Beyond the Facts
Tayntor’s circumstances are unusual. She receives chemotherapy every third Tuesday as a part of a clinical trial for a chemotherapy drug manufactured by Indianapolis, Indiana-based Lilly Pharmaceutical. The thing is— she’s the only one left in the clinical trial. The others dropped out for a variety of reasons.
The fate of the drug, whose name cannot be disclosed during the clinical trial, will not be decided until Tayntor quits taking it, explains Robin Stewart, the center’s manager of clinical research. “Right now,” Stewart continues, “she is using what is left in a stockpile.”
“It is a clinical trial that I think has saved my life,” says Tayntor, who volunteers at the center along with her 74-year-old husband, Phillip. “I’m not in pain. I’m not sick to my stomach. I get tired easily, but then I’m 72 years old.”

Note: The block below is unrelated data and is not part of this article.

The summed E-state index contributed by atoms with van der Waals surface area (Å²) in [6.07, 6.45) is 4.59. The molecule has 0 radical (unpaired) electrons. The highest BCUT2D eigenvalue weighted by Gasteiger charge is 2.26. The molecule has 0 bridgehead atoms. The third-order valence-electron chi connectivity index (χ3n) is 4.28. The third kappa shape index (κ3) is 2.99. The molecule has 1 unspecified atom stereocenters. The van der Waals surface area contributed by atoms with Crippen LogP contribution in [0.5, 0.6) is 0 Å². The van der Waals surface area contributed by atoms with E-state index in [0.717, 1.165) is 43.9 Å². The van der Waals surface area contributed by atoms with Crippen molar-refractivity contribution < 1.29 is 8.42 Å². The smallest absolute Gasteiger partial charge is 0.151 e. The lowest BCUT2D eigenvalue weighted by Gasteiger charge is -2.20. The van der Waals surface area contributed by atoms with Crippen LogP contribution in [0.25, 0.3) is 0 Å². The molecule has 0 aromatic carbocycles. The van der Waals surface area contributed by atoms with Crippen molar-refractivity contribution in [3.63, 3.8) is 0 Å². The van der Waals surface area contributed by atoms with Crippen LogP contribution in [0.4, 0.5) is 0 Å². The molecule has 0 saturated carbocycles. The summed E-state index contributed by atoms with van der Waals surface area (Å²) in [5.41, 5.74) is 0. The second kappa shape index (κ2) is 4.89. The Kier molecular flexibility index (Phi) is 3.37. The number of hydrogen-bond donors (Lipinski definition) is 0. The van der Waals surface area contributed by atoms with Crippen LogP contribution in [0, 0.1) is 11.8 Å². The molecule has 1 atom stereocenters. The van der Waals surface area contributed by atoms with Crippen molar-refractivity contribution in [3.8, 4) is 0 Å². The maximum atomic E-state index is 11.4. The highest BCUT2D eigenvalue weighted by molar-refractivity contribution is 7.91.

Lakeland Regional Cancer Center is actively working to defeat cancer by early detection though screening programs offered through employers. A common treatment is surgery, offered by Drs. Helen Chan, Manuel Molina, and Solange Pendas, all surgical oncologists. “It [melanoma] has been likened to an iceberg,” says Kim Walker, cancer center administrator. “It goes deeper underneath.”
Dr. Molina advises regular checkups at least once a year to avoid a problem. Skin lesions should be checked by a dermatologist, he says. When in the sun, people should follow “sun safety measures,” he adds. “Living in Florida, nobody can avoid the sun. You need to take precautions.” That means avoiding stronger rays between 10 a.m. and 4 p.m. and applying sunscreen correctly— something many people don’t do. The sunscreen needs to be put on 20 to 25 minutes before sun exposure, so it will have a chance to soak in. It also needs to be reapplied every two hours. He recommends 30 Sun Protection Factor (SPF) for Florida, or higher when rays are more intense.